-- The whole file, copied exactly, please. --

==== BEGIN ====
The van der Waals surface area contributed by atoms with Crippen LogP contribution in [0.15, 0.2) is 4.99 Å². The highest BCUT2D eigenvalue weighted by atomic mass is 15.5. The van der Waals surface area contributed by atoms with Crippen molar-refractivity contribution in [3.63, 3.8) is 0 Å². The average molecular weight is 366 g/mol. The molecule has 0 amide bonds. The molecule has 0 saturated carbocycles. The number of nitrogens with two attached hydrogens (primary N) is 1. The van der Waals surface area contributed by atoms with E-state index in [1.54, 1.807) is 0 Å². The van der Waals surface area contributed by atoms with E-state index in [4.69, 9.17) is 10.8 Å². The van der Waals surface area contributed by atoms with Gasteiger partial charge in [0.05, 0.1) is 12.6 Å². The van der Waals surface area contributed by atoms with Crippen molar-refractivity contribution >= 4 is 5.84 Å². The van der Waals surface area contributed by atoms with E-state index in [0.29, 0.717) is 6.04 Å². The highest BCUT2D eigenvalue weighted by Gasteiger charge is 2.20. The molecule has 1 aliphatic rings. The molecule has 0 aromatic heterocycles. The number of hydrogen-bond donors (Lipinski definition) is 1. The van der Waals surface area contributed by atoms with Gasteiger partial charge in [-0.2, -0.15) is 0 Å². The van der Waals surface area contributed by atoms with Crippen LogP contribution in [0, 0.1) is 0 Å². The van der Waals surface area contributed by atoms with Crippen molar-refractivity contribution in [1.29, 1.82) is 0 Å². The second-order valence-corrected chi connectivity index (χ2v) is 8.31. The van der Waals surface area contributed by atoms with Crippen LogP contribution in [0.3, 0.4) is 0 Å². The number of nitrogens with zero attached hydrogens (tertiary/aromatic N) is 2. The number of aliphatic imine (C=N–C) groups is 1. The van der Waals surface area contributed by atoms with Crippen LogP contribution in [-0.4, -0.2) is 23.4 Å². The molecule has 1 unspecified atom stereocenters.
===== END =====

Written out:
The van der Waals surface area contributed by atoms with Crippen LogP contribution in [0.15, 0.2) is 4.99 Å². The highest BCUT2D eigenvalue weighted by atomic mass is 15.5. The van der Waals surface area contributed by atoms with Crippen molar-refractivity contribution in [3.63, 3.8) is 0 Å². The average molecular weight is 366 g/mol. The molecule has 0 amide bonds. The molecule has 0 saturated carbocycles. The number of nitrogens with two attached hydrogens (primary N) is 1. The van der Waals surface area contributed by atoms with E-state index in [1.54, 1.807) is 0 Å². The van der Waals surface area contributed by atoms with E-state index in [4.69, 9.17) is 10.8 Å². The van der Waals surface area contributed by atoms with Gasteiger partial charge in [0.05, 0.1) is 12.6 Å². The van der Waals surface area contributed by atoms with Crippen molar-refractivity contribution >= 4 is 5.84 Å². The van der Waals surface area contributed by atoms with E-state index in [0.29, 0.717) is 6.04 Å². The highest BCUT2D eigenvalue weighted by Gasteiger charge is 2.20. The molecule has 1 aliphatic rings. The molecule has 0 aromatic heterocycles. The number of hydrogen-bond donors (Lipinski definition) is 1. The van der Waals surface area contributed by atoms with Gasteiger partial charge in [-0.2, -0.15) is 0 Å². The van der Waals surface area contributed by atoms with Crippen LogP contribution in [0, 0.1) is 0 Å². The van der Waals surface area contributed by atoms with Crippen molar-refractivity contribution in [1.29, 1.82) is 0 Å². The second-order valence-corrected chi connectivity index (χ2v) is 8.31. The van der Waals surface area contributed by atoms with Crippen LogP contribution in [0.3, 0.4) is 0 Å². The number of nitrogens with zero attached hydrogens (tertiary/aromatic N) is 2. The number of aliphatic imine (C=N–C) groups is 1. The van der Waals surface area contributed by atoms with Crippen LogP contribution in [-0.4, -0.2) is 23.4 Å². The molecule has 1 unspecified atom stereocenters.